I'm working at a company which primarily provides SaaS products but also will host some of our customers corporate websites. My question relates to recommendations for managing DNS for client's domain names. My objectives:

  1. Not restrict my ability to change the server's IP address such as might happen when I move my servers to a new host.
  2. Not have to contact the customer to change their domain's DNS if I need to change the server's IP address. Often times, customers lose this information or have to track down the one person with any knowledge of the domain settings.
  3. Map both .clientdomain.com and www.clientdomain.com to the proper IIS site.

However, I'm running into a couple of common problems:

  1. Sometimes, the DNS console provided by the client's hosting company does not allow for CNAME records.
  2. Sometimes, the DNS console provided by the client's hosting company will not let me create a CNAME entry for .spiffydomain.com because the given hosting company has created a SOA record for that entry or simply requires that .spiffydomain.com be an A record.

I believe one solution to #2 is to use a wildcard for a CNAME entry (i.e. *.spiffydomain.com). Is that correct?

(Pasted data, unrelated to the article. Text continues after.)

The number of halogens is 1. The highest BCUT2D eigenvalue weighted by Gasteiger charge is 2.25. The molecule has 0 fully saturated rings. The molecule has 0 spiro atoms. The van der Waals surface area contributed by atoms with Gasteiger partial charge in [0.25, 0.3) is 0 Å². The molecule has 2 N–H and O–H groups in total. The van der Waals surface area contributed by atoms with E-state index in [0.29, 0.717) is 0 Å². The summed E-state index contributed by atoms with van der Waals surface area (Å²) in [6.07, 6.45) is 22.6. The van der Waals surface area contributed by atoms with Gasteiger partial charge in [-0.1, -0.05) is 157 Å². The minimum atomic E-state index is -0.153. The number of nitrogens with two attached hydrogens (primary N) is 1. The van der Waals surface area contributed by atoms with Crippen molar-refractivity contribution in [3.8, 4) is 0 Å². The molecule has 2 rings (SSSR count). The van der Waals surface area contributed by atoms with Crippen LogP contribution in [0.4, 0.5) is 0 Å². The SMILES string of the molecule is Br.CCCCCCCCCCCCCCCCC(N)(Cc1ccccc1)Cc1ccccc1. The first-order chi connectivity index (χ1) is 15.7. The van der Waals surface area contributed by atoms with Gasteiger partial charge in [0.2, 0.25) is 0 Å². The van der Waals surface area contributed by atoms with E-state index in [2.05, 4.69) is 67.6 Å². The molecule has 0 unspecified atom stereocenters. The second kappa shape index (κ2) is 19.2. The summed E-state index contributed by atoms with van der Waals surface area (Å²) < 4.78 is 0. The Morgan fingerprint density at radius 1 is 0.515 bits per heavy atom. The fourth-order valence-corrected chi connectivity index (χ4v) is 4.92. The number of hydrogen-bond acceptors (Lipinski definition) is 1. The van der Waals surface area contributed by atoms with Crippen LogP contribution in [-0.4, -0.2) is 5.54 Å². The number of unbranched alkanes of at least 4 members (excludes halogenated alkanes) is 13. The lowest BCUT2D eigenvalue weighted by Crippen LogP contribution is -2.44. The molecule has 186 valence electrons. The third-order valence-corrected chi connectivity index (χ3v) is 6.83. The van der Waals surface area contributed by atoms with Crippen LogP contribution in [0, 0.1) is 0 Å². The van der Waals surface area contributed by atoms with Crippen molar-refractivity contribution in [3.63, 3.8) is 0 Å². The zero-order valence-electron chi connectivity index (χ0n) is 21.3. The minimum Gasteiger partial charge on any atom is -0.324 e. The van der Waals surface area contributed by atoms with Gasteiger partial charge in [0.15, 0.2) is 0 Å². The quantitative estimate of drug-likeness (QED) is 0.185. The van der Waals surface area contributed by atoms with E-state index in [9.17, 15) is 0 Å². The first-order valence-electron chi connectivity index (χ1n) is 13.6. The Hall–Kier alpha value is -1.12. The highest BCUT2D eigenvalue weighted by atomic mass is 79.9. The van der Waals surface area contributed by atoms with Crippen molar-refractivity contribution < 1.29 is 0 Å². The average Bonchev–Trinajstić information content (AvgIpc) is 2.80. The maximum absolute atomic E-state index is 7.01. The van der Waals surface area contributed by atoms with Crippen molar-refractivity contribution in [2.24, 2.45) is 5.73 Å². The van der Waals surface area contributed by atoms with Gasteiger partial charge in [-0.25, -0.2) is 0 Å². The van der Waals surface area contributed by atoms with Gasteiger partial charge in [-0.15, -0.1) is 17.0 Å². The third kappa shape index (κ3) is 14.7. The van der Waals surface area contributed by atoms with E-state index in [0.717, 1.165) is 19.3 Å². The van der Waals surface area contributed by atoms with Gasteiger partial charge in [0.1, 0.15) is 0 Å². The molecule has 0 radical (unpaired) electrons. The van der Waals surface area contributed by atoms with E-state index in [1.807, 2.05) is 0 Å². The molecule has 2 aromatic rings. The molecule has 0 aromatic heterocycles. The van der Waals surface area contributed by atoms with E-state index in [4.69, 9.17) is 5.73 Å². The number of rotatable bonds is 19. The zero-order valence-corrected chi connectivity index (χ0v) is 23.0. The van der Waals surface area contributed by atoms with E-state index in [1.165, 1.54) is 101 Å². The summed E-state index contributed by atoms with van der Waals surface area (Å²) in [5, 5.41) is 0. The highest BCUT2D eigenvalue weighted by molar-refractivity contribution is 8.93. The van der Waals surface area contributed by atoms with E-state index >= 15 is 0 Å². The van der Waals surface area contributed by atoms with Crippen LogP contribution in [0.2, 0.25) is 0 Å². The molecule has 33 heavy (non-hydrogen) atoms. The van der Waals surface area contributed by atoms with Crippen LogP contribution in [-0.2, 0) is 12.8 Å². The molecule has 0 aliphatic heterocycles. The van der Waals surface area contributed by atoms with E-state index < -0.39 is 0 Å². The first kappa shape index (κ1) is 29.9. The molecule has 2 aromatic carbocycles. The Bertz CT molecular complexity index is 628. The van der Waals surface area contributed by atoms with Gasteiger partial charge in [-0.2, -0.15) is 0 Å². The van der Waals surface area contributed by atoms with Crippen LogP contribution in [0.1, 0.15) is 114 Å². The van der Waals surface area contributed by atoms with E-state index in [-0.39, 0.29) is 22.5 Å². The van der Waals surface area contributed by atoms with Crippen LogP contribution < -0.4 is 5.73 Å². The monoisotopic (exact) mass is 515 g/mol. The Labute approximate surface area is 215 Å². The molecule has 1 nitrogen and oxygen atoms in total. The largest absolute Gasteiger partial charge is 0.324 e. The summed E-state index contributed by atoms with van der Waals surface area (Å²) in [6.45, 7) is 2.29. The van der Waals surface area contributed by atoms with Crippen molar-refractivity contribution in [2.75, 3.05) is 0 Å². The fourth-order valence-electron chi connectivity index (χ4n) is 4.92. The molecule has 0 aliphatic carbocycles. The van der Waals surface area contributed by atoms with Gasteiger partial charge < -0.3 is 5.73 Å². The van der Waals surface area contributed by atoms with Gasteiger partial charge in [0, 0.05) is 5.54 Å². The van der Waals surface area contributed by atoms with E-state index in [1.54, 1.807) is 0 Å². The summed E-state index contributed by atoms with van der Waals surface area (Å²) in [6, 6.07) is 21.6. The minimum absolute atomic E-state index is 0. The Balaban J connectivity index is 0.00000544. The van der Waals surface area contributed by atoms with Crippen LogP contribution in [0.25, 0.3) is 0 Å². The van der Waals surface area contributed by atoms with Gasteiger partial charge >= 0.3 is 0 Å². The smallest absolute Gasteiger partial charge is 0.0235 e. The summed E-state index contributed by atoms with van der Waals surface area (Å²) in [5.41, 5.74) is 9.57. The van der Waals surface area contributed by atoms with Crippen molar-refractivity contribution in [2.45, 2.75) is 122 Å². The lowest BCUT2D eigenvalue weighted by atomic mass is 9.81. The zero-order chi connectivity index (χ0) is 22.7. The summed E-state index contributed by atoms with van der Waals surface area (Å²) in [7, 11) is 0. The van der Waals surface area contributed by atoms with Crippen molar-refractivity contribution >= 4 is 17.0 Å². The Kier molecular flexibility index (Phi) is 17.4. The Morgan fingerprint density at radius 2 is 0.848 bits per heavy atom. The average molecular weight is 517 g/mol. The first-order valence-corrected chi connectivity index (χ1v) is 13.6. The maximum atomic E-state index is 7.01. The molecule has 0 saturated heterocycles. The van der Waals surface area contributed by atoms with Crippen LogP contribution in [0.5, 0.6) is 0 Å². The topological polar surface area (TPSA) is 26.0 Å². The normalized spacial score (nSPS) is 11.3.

How do other folks that are hosting many customer's site manage change of DNS entries on their servers?

2 Answers 2


Is moving the DNS an option? I sounds like you want to use an external provider for DNS, so you have it all in one place. That way you can hunt around for a provider that matches all of your requirements and then change the relevant domains to point at their name servers.

If you don't mind a little extra cost there are some companies who focus on providing DNS services, e.g. DynDNS. These should give you speed and reliability benefits over standard registrar DNS as well as making it easier for you to manage.

  • Unfortunately, many of our clients are adverse to having someone else control their DNS. There are many reasons such as security, control, large company policy etc.
    – Thomas
    Feb 4, 2011 at 16:01

1 and 2 can't live together with problem N1, if you don't manage both sides

Can't understand, from the other side, source of .spiffydomain.com problem (what is it? For why?)

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